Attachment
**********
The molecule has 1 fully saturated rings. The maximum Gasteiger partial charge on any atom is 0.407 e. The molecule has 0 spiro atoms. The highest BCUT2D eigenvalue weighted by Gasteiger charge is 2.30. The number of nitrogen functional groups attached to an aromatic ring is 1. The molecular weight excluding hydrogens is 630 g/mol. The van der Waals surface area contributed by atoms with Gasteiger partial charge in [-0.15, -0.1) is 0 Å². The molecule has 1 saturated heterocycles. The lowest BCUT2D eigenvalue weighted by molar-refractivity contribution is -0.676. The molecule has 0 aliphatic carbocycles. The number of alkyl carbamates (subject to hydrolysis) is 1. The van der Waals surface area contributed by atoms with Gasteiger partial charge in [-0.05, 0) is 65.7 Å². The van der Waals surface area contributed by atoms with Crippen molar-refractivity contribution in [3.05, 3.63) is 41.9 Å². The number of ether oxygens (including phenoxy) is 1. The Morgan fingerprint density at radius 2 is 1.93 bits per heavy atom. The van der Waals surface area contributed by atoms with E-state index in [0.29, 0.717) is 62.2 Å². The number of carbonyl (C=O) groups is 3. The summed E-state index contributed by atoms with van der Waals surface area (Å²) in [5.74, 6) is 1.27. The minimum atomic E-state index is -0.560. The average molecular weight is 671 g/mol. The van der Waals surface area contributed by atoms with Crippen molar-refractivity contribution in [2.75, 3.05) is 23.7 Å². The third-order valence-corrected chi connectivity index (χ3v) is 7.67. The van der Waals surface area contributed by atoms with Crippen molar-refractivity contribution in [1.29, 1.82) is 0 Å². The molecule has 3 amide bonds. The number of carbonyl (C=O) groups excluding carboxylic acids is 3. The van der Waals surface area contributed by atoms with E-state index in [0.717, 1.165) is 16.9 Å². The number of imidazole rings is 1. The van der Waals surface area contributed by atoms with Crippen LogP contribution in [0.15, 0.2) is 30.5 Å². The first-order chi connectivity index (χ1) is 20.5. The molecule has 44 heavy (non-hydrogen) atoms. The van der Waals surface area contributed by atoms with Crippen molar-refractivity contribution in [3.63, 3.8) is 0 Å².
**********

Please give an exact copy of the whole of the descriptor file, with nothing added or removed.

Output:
The molecule has 1 fully saturated rings. The maximum Gasteiger partial charge on any atom is 0.407 e. The molecule has 0 spiro atoms. The highest BCUT2D eigenvalue weighted by Gasteiger charge is 2.30. The number of nitrogen functional groups attached to an aromatic ring is 1. The molecular weight excluding hydrogens is 630 g/mol. The van der Waals surface area contributed by atoms with Gasteiger partial charge in [-0.15, -0.1) is 0 Å². The molecule has 1 saturated heterocycles. The lowest BCUT2D eigenvalue weighted by molar-refractivity contribution is -0.676. The molecule has 0 aliphatic carbocycles. The number of alkyl carbamates (subject to hydrolysis) is 1. The van der Waals surface area contributed by atoms with Gasteiger partial charge in [-0.05, 0) is 65.7 Å². The van der Waals surface area contributed by atoms with Crippen molar-refractivity contribution in [3.05, 3.63) is 41.9 Å². The number of ether oxygens (including phenoxy) is 1. The Morgan fingerprint density at radius 2 is 1.93 bits per heavy atom. The van der Waals surface area contributed by atoms with E-state index in [0.29, 0.717) is 62.2 Å². The number of carbonyl (C=O) groups is 3. The summed E-state index contributed by atoms with van der Waals surface area (Å²) in [5.74, 6) is 1.27. The minimum atomic E-state index is -0.560. The average molecular weight is 671 g/mol. The van der Waals surface area contributed by atoms with Crippen molar-refractivity contribution in [2.75, 3.05) is 23.7 Å². The third-order valence-corrected chi connectivity index (χ3v) is 7.67. The van der Waals surface area contributed by atoms with Crippen molar-refractivity contribution in [1.29, 1.82) is 0 Å². The molecule has 3 amide bonds. The number of carbonyl (C=O) groups excluding carboxylic acids is 3. The van der Waals surface area contributed by atoms with E-state index in [0.717, 1.165) is 16.9 Å². The number of imidazole rings is 1. The van der Waals surface area contributed by atoms with Crippen LogP contribution in [0.15, 0.2) is 30.5 Å². The first-order chi connectivity index (χ1) is 20.5. The molecule has 44 heavy (non-hydrogen) atoms. The van der Waals surface area contributed by atoms with Crippen molar-refractivity contribution in [3.63, 3.8) is 0 Å².